The disk drives are all actually little computers, but the Atari drives -- 810, 1050, XF551 -- are all hardcoded. They have a simple set of commands and you can't override or add new ones from the computer. This makes it easy to completely emulate them without the computer being able to tell the difference. Some of the third-party drives or modded drives are different, you can actually load and run programs on them. That's how the Happy copy software works, for instance. No way to handle that without actually running the second computer in the drive, which is what the full drive emulator in Altirra does.
By default, Altirra's standard drive emulation is set to Generic profile, which emulates a super drive that is a superset of what most drives can do with regular commands. This supports reading, writing, and formatting of all disk formats and a US Doubler compatible high speed mode. You can change the emulation profile by the drop down at the bottom of the Disk Drives dialog to select a more specific drive to target. For instance, if you choose 810, you'll get 810 drive sounds and speeds, and it won't read anything but a single density (90K) disk. Select 1050, and you get 1050 sounds and timings, and support for enhanced and double density, but no disks bigger than that. And so on. Typically one of the generic modes is best unless you're running a specific DOS made for certain disk drives or testing specific high-speed modes.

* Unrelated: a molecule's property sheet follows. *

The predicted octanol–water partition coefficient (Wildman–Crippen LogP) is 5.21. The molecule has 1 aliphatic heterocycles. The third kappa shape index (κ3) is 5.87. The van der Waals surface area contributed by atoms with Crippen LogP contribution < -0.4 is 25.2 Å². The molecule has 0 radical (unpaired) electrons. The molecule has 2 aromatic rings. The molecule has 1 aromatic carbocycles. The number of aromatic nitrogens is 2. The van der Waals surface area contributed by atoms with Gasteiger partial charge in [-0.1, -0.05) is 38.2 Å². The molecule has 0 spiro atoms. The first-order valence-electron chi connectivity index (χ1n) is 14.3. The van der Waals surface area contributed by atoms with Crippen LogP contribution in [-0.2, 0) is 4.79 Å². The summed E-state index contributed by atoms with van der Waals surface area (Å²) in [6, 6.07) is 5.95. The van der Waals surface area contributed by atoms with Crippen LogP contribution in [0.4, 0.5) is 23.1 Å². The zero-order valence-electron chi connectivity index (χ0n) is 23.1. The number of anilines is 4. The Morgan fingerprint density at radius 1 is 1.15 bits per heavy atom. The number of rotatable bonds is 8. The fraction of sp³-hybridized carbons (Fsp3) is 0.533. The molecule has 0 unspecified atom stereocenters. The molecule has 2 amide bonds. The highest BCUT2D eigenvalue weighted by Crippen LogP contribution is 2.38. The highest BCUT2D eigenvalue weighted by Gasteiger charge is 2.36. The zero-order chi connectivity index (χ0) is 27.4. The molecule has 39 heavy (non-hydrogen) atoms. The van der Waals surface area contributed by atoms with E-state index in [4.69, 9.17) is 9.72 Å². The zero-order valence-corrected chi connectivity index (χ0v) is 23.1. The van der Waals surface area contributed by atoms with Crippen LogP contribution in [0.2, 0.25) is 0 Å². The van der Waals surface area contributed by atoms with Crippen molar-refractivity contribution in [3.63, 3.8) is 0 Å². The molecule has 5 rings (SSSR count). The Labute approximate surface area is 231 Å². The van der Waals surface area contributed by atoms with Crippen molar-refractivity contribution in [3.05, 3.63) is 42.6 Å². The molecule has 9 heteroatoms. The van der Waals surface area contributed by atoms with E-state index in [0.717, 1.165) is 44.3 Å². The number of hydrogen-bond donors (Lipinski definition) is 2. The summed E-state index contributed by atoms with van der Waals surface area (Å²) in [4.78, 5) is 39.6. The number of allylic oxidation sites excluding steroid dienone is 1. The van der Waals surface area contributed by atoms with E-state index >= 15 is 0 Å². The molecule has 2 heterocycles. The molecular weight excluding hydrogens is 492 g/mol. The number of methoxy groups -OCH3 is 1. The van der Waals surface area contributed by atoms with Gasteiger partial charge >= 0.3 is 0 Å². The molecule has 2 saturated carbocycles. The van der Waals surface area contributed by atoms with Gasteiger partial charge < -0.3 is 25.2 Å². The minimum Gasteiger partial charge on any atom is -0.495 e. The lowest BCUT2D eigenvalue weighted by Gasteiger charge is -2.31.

The XF551 specifically is not particularly interesting to emulate in full mode unless you're testing a custom modded firmware like HyperXF. In stock configuration it's a pretty plain drive supporting SD/ED/DD/DDSD, with no special commands for scanning tracks or doing custom formatting. In fact, the only real thing you get from emulating the actual firmware is accurate emulation of a super annoying bug of the actual hardware where the XF551 refuses to switch densities properly unless you boot off of a double density disk. I've opted not to emulate that behavior in the standard drive emulator's XF551 profile because it's such a pain.